The Importance Of Air Quality For Long-Term Health

You probably already know to limit air pollution exposure when possible, but have you heard about the relationship between air quality and long-term health?

Health Condition Likelihood Rises Due To Air Pollution

A 2022 study of adults in England showed that long-term exposure to air pollution from traffic made people more likely to have multiple long-term mental and physical health conditions. Scientists already know people with numerous health conditions spend more on care and seek medical advice more often. However, this was the first study in the United Kingdom that connected multiple long-term conditions with air pollution.

Researchers collected genetic, lifestyle and health information from more than 500,000 participants aged 40 to 69. They then analyzed the prevalence of 36 physical and five mental health chronic conditions.

The results showed people exposed to high levels of fine particulate matter from automobiles had a 21% higher chance of having two or more health conditions at the same time than those living with lower concentrations of air pollution. The examination of high levels of exposure to nitrogen dioxide was similar, with people being 20% more likely to have at least two chronic health conditions simultaneously.

Possible Connection Found Between Pollution And Skin Health

Being in low-humidity environments can dry the skin, which is made of 64% water and is the body’s largest organ. Some people with chronic skin conditions find that dry air worsens them, too. As it turns out, that’s not the only air-related issue that can affect the skin.


A 2023 study analyzed how air pollution from Canadian wildfires affected people living in Boston, Massachusetts. One takeaway was a spike in dermatology appointments associated with atopic dermatitis and eczema. Those involved with the study said such conditions usually worsen in winter due to air dryness. However, their investigation occurred during a summer of severe wildfires.

When the researchers compared dermatologist visit data from the summer of high wildfire activity with the previous four years, they believed high levels of carbon monoxide could have caused the uptick in skin problems.

The team clarified that chronic air pollution exposure can cause cumulative damage to the skin by triggering a stress response that can lead to premature aging, increased skin damage and more inflammation.

Links Between Air Pollution And Cardiovascular Health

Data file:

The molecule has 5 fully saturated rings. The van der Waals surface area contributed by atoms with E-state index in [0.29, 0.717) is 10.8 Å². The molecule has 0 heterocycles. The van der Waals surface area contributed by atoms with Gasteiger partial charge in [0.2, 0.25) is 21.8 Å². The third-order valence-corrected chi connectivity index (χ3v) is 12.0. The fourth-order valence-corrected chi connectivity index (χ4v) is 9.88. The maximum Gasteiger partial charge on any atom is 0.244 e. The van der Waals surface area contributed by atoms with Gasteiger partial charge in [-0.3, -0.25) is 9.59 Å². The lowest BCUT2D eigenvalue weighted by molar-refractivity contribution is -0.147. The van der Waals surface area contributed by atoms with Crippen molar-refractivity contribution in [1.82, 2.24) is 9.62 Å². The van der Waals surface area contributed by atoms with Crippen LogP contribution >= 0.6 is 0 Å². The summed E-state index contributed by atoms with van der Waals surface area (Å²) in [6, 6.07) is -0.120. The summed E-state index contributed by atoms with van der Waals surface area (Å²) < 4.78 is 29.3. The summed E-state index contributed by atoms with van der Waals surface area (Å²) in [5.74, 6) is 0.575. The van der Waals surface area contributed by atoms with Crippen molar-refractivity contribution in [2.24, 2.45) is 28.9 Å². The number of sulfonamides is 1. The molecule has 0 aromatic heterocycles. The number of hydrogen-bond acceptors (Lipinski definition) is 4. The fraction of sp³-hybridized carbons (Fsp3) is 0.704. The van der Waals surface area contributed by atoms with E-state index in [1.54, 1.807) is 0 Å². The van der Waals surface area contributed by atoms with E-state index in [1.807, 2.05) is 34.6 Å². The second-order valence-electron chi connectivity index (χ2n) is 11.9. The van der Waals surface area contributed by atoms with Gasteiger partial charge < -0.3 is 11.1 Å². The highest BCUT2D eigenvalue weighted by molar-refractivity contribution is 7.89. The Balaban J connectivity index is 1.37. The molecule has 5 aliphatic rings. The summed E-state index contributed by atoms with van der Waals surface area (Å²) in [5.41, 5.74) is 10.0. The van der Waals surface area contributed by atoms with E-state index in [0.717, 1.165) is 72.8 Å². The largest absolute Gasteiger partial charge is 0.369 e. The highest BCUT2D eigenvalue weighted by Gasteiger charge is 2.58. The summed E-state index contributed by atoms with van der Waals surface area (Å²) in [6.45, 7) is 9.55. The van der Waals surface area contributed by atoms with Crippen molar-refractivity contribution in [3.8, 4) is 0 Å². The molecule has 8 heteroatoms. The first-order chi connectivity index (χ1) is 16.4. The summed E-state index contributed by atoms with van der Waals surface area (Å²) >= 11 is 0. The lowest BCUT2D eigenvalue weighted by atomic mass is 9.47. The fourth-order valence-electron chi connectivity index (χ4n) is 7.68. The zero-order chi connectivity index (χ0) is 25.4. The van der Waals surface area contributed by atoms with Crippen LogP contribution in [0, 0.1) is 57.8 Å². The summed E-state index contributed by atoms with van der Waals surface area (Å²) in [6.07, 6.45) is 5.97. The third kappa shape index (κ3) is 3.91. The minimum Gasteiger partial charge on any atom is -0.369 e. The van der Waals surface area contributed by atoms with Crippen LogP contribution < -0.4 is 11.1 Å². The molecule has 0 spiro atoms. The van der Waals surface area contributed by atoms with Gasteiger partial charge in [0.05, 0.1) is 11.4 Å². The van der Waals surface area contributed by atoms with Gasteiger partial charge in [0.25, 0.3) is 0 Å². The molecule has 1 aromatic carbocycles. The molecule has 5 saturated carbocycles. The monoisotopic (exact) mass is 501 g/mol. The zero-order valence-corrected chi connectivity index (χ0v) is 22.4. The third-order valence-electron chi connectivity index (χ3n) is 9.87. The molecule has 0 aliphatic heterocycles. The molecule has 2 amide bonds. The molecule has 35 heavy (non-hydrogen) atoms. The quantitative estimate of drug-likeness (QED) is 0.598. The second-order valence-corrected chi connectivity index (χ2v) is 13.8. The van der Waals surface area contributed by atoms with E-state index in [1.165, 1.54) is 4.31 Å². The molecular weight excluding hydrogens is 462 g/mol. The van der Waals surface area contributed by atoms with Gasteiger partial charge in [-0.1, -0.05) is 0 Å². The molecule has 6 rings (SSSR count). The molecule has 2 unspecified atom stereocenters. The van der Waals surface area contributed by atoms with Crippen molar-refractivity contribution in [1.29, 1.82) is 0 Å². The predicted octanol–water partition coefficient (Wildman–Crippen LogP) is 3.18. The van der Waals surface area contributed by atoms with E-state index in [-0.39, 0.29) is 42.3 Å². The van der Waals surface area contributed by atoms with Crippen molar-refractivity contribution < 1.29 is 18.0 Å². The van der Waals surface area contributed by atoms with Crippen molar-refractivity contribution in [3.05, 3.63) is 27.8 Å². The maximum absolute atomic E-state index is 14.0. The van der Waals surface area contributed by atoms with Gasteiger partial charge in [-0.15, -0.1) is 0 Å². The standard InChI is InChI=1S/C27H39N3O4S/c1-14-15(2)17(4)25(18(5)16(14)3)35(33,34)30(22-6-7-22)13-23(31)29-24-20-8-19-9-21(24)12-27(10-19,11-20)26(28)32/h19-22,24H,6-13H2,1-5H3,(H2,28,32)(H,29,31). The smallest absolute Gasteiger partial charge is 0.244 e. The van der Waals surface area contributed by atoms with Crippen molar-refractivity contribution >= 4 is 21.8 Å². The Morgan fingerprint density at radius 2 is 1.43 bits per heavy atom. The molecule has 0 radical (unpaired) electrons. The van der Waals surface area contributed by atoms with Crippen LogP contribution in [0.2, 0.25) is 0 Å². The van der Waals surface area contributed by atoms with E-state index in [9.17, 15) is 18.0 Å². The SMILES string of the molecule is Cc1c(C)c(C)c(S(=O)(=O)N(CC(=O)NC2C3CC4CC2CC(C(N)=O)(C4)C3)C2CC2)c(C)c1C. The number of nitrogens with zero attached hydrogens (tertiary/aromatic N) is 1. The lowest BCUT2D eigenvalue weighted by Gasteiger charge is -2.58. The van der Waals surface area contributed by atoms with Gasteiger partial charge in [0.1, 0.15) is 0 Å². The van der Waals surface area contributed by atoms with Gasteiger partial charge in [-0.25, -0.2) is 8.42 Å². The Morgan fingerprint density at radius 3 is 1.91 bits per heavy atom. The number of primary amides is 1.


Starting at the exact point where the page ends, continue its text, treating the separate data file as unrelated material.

People rightfully paid a lot of attention to deaths caused by COVID-19. Something that often gets overlooked, however, is that air pollution kills more people than that virus.

When the American Heart Association published a research article that examined 30 years of data, they found a 31% worldwide increase in premature deaths and disabilities from cardiovascular disease linked to particulate matter air pollution.

There were gender-related differences to study, too. More specifically, there was a 43% increase in such deaths among men and a 28.2% increase in females.

Another finding was that a person’s socioeconomic status affected cardiovascular disease’s impact on their lives. When someone lived in a region with high socioeconomic conditions, they were less likely to die from cardiovascular disease and lived more years disabled by it. However, the opposite was true for people living in places with comparatively worse socioeconomic conditions.

Protecting Yourself From Air Pollution

Almost everyone occasionally experiences air pollution, and it’s a daily occurrence for some people. Given what researchers have discovered about its adverse effects on health, what can you do to increase your chances of staying healthy for as long as possible, even if you can’t wholly avoid dirty air?

One practical step is to become familiar with your area’s air quality index. It’s a 500-point scale that indicates air pollution levels. If the daily level is 101 or higher, consider limiting your time outside to less than a half-hour. Then, if you can’t avoid going outside during these times, wear a high-quality mask, such as an N95.

Another great tip is to keep the dirty air outside when you’re indoors. Use an air conditioner with an effective filtration system rather than opening a window to stay cooler. Stay aware of how things such as candles, cigarettes, household cleaners and cooking techniques can reduce indoor air quality, too.

The main thing to remember is that you can’t prevent all air pollution exposures. The next best thing is to lessen their effects through measures within your control. That’s a proactive way to safeguard your long-term health.

Author Bio

Jane is an environmental writer and the founder and editor-in-chief of where she covers sustainability and eco-friendly living.

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